By guest author Suzanne Kapner from Wall Street Journal
Sonia Syngal is plotting a future of fewer stores and more fashion risks to revive the company’s namesake brand
In late March, Gap Inc., the perennially struggling retailer, temporarily closed all its North American stores in response to the Covid-19 lockdown and lost 70% of its revenue overnight.
Four days later, Sonia Syngal took over as CEO.
The pandemic has washed out many companies that were already on shaky ground, especially in retailing. J.Crew Group, Neiman Marcus Group Ltd. and J.C. Penney Co. have filed for bankruptcy protection, and others have lost millions in sales and profits.
Ms. Syngal’s job is to avoid that vortex, in part by fixing Gap, the company’s namesake brand that some financial analysts say is so troubled that it is worth less than zero. She holed up in her San Francisco Bay Area house, working so many hours her children delivered food to her home office to make sure she was eating.
The CEO’s first step, like many U.S. retailer leaders, was to go into emergency cost-cutting mode and raise USD 2.25 billion in fresh capital. In three years, the Gap brand that helped define America’s malls will have exited many of them.
Then Ms. Syngal, 50, set to work reforming the San Francisco company’s culture, which she deemed lumbering and risk-averse. With stores closed, she hit on a simple observation: Gap, the company, had a golden, neglected asset in Gap, the brand.
The company had spread resources into other lines—Old Navy, Athleta, Banana Republic—and Ms. Syngal saw an opportunity to focus back on the oldest. The gambit will be a highly visible test of whether a struggling company in an industry highly exposed to the pandemic can right itself in time.
“I realised that we had to go on offense, or we were going to go down a very dark road,” she said. After the departure of Ms. Syngal’s predecessor, she became the company’s fourth CEO in 18 years.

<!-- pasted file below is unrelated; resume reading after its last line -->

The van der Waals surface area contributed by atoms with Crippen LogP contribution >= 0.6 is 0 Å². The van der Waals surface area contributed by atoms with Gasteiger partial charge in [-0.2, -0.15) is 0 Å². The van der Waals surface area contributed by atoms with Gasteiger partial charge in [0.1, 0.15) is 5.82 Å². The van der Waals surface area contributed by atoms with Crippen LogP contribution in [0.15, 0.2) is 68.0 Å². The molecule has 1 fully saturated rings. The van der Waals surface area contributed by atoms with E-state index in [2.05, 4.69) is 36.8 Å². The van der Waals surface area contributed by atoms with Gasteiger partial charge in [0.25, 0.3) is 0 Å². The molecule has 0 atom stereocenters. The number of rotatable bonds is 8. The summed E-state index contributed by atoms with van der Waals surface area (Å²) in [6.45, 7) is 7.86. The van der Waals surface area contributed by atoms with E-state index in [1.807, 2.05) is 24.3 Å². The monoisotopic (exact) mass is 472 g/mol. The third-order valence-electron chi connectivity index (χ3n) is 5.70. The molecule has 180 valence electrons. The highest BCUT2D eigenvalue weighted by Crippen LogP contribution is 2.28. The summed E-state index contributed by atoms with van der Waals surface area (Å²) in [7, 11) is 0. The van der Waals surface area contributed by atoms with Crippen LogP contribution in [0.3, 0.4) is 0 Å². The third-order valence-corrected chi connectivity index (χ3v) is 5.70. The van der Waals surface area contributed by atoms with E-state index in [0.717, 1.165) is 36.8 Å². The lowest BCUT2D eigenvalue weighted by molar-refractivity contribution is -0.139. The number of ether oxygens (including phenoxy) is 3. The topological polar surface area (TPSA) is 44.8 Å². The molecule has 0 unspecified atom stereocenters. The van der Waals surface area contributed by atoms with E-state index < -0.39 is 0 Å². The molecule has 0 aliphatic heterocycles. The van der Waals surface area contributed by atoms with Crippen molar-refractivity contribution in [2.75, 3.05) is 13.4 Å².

Among the challenges is luring back Gap’s customers, who in recent years have moved on to other clothiers such as H&M, Uniqlo and Everlane.
The brand “hasn’t articulated what they stand for,” said Ivan Wicksteed, a former chief marketing officer at Old Navy who left in 2015 and now works for a health-care-technology company. “If you try to be everything to everyone, you end up being nothing.”
Gap Inc.’s net sales fell 30 % to USD 5.4 billion in the six months to Aug. 1, and losses totalled USD 994 million, compared with a USD 395 million profit a year earlier. The Gap brand’s same-store sales rose 12 %—the first time they turned positive since 2017—but analysts said the gain was skewed by temporary store closures.
The company’s stock closed at USD 21.42 on Friday, October 23, 2020, up nearly fourfold from its 25-year low of USD 5.50 in April, compared with a 36 % increase in the S&P 500 Apparel Retail Sub Industry Index.
The Gap brand accounted for slightly more than a quarter of the company’s USD 16.4 billion in annual sales last year.
“Gap is the big question mark,” Ms. Syngal said. “It’s the brand that has been under duress for a long time.
Gap, founded in 1969, holds a special place in American fashion. The brand’s affordable clothes, emblematic of an upbeat and casual lifestyle, became such a cultural icon that Sharon Stone wore a Gap shirt to the 1996 Academy Awards. The company over the years added Old Navy and other brands.
Over the past decade, the Gap brand has careened from one look to another. One year, according to former executives, it wooed younger, budget-minded consumers by competing with fast-fashion chains. The next, it went after higher-income shoppers by selling USD 600 leather jackets.